Well, if you want to spend $7 for a box when for under $1 you can make it, go ahead. So now I've got stashes in my pantry for homemade mixes - biscuits, dressings, etc. Cheap, tasty, and available! :)

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QUOTE (Crazy4Canning @ Mar 4 2009, 04:17 PM)
A dear friend of mine asked me how I made my biscuits. I gave her the recipe and found about a year later that she was STILL buying the boxed bisquik. When I asked her why, she said it took too much time to make. 0327.gif

Well, if you want to spend $7 for a box when for under $1 you can make it, go ahead. So now I've got stashes in my pantry for homemade mixes - biscuits, dressings, etc. Cheap, tasty, and available! smile.gif

Offer to sell her some home made mixes at less than store prices and pocket the cash. New age "butter & egg money."

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I did that once, actually more than once, and I found out the mixes were still sitting on the friend's pantry shelf over 6 months later. "Oh, I never got around to making it."


I've learned not to give Christmas gifts of homemade items/mixes unless you "really" know the person will use them since most don't.

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Well, when this friend lived 20 minutes away I would. Now, I've learned not to assume anyone wants anything. I'll offer recipies but rarely now, give mixes.

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  • 3 weeks later...
  • 2 weeks later...
QUOTE (Mouse Kitty @ Apr 15 2007, 07:43 AM)
Let's see.... poverty cooking/eating.... I'd say the first year we were married (1988) would definitely qualify as a crash course for the 18 year old I was then about poverty and making do with nothing at all.

A double box set of 6lb. Bisquik boxes cellophaned together, a 5lb. box of dried milk, a large bag of rice and two cheap stewing chickens could quite literally feed us for two weeks. (Add in stick margarine which is usually STILL found for 48 cents a lb or less.) We usually got these items from Sam's.

We would make Chicken and dumplings. Pancakes or biscuits for breakfast. Biscuits with creamed chicken over them. Many nights we had pancakes (butter with no/little syrup) for dinner. Trust me - a thick, heavy Bisquik pancake for dinner can fill up even a hungry man very nicely.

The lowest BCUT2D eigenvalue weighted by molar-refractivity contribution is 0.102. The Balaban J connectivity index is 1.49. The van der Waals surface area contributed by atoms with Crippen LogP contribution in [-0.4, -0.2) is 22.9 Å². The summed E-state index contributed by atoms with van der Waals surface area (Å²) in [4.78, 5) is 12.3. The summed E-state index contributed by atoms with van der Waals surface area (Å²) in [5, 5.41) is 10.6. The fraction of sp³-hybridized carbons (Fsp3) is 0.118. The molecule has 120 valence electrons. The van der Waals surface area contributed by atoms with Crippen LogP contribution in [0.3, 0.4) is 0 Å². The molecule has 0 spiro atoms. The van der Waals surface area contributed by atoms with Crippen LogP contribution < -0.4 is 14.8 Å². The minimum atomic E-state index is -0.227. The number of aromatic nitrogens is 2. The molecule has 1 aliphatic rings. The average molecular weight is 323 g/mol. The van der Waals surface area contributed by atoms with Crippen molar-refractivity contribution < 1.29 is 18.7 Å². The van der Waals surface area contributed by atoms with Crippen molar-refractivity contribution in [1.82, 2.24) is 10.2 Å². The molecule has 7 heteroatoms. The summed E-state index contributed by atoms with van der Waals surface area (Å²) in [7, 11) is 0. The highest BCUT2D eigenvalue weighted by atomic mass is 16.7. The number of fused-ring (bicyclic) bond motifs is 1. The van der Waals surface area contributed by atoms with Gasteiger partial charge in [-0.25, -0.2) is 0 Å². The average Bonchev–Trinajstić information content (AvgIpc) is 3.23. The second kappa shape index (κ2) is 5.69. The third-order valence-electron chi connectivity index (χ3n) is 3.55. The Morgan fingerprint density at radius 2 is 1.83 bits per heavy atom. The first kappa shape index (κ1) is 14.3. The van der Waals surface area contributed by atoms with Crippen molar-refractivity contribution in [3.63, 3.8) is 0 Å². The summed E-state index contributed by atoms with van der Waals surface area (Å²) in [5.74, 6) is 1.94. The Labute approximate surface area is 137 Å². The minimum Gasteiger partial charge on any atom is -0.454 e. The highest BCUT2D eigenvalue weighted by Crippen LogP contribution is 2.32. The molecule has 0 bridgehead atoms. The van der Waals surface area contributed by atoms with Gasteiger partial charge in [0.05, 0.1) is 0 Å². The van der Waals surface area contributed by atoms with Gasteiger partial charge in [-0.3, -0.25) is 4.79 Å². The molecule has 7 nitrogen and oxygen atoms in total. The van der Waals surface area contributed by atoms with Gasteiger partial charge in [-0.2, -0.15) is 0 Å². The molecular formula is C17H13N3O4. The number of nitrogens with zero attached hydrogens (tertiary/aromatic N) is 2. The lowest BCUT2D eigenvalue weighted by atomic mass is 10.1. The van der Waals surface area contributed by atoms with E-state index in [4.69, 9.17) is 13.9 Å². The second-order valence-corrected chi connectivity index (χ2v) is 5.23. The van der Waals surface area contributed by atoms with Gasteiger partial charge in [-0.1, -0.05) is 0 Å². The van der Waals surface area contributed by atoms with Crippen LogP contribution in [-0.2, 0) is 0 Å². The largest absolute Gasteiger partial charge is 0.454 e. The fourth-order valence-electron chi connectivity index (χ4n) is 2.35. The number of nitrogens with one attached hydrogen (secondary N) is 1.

There was also a recipe on the back of the Bisquik box about making a breakfast casserole with Bisquik, eggs, milk and cheese. I don't remember what it was. But if I could afford or had the eggs and cheese I would make that and we would eat on it for two days or more.

We also used to make a Bisquik-like shortcake (almost like a drop biscuit, really) and add a can of cheap pie filling as topping for a treat. For some reason I could almost always find a dented can of pie filling for next to nothing in the sale bins.

Creamed chicken (if any was left) went well over the rice, or sometimes we saved some of the chicken after boiling for dumpling broth and made a rice and chicken baked casserole.
Sometimes I had some sugar or brown sugar to make one of the other coffee-cake-like items listed on the back. They were always plain, but very filling. Let me stress that I made different Bisquik recipes according to whatever else I might have on hand or could afford - cinnamon, etc.

In today's prices according to my pricebook:
Costco - ONE 6lb. box of Bisquik - $4.35 (x2 = 8.70)
Aldi's - ONE 5lb. box of dry milk - $7.95
Chicken - varies by store, but ranges from .49 -.99 a lb for various cheap chicken parts- I'll go overkill/protein-heavy and say spend 10.00 on chicken.
Rice - medium bag for $2.50
Margarine - $1.00 for 2 lbs.

Total - $30.15

There wasn't much variety, that is true, but we sure didn't starve. I STILL keep Bisquik on hand - I know I can make the same thing from bulk ingredients, but it's great in a pinch to have on hand. Sorry for the long, wordy post!

You don't happen to have the recipe for making bisquik do you? We eat a lot of it here since it doesn't have egg in it and I can add egg substitute which works great with it.

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When I was a kid my parents were missionaries and they never had money for food so we ate a lot of refried beans and rice. Mom would soak and cook the beans with salty water then drain and mash them then add season salt. We would eat burritoes, rices with tomatoes and lots of other things with the two and sometimes we would get govt. cheese and oh was that great!

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QUOTE (Cat @ Apr 4 2009, 06:00 PM)
Yup, yup, yup...

Look in "Mare's collection of money-saving mixes (repost)" in this same section of the Kitchen.

It's the first recipe, but you won't be able to stop *there*.... happy0203.gif



WOW !!! What a wonderful resource !! I've been looking for recipies like those ! Thank You !!!